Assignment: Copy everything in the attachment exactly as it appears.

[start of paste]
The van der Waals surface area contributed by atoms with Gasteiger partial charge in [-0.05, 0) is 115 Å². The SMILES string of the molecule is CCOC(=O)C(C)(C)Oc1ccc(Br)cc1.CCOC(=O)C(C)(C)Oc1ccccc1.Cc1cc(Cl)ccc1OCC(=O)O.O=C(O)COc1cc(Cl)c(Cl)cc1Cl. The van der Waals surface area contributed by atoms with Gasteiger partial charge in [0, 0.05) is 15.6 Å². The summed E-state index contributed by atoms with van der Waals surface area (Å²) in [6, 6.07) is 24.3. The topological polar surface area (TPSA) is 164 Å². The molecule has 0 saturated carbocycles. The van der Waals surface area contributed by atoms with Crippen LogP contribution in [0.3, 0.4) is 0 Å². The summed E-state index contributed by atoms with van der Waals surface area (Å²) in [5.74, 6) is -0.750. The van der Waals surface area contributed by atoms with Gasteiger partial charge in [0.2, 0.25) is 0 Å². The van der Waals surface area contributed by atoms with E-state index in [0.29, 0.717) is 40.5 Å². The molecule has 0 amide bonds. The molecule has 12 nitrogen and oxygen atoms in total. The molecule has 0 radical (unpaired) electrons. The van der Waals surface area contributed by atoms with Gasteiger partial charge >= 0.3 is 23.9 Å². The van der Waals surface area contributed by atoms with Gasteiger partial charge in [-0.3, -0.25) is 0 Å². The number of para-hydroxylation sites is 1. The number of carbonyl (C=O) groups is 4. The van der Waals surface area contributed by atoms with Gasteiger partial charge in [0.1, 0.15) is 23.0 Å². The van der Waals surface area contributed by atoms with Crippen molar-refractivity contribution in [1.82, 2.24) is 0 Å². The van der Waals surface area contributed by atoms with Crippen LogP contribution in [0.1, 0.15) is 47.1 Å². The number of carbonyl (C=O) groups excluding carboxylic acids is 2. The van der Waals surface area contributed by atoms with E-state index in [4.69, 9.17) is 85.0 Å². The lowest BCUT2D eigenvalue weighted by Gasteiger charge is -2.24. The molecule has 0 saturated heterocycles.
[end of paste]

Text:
The van der Waals surface area contributed by atoms with Gasteiger partial charge in [-0.05, 0) is 115 Å². The SMILES string of the molecule is CCOC(=O)C(C)(C)Oc1ccc(Br)cc1.CCOC(=O)C(C)(C)Oc1ccccc1.Cc1cc(Cl)ccc1OCC(=O)O.O=C(O)COc1cc(Cl)c(Cl)cc1Cl. The van der Waals surface area contributed by atoms with Gasteiger partial charge in [0, 0.05) is 15.6 Å². The summed E-state index contributed by atoms with van der Waals surface area (Å²) in [6, 6.07) is 24.3. The topological polar surface area (TPSA) is 164 Å². The molecule has 0 saturated carbocycles. The van der Waals surface area contributed by atoms with Crippen LogP contribution in [0.3, 0.4) is 0 Å². The summed E-state index contributed by atoms with van der Waals surface area (Å²) in [5.74, 6) is -0.750. The van der Waals surface area contributed by atoms with Gasteiger partial charge in [0.2, 0.25) is 0 Å². The van der Waals surface area contributed by atoms with E-state index in [0.29, 0.717) is 40.5 Å². The molecule has 0 amide bonds. The molecule has 12 nitrogen and oxygen atoms in total. The molecule has 0 radical (unpaired) electrons. The van der Waals surface area contributed by atoms with Gasteiger partial charge >= 0.3 is 23.9 Å². The van der Waals surface area contributed by atoms with Gasteiger partial charge in [-0.3, -0.25) is 0 Å². The number of para-hydroxylation sites is 1. The number of carbonyl (C=O) groups is 4. The van der Waals surface area contributed by atoms with Gasteiger partial charge in [0.1, 0.15) is 23.0 Å². The van der Waals surface area contributed by atoms with Crippen molar-refractivity contribution in [1.82, 2.24) is 0 Å². The van der Waals surface area contributed by atoms with Crippen LogP contribution in [0.1, 0.15) is 47.1 Å². The number of carbonyl (C=O) groups excluding carboxylic acids is 2. The van der Waals surface area contributed by atoms with E-state index in [4.69, 9.17) is 85.0 Å². The lowest BCUT2D eigenvalue weighted by Gasteiger charge is -2.24. The molecule has 0 saturated heterocycles.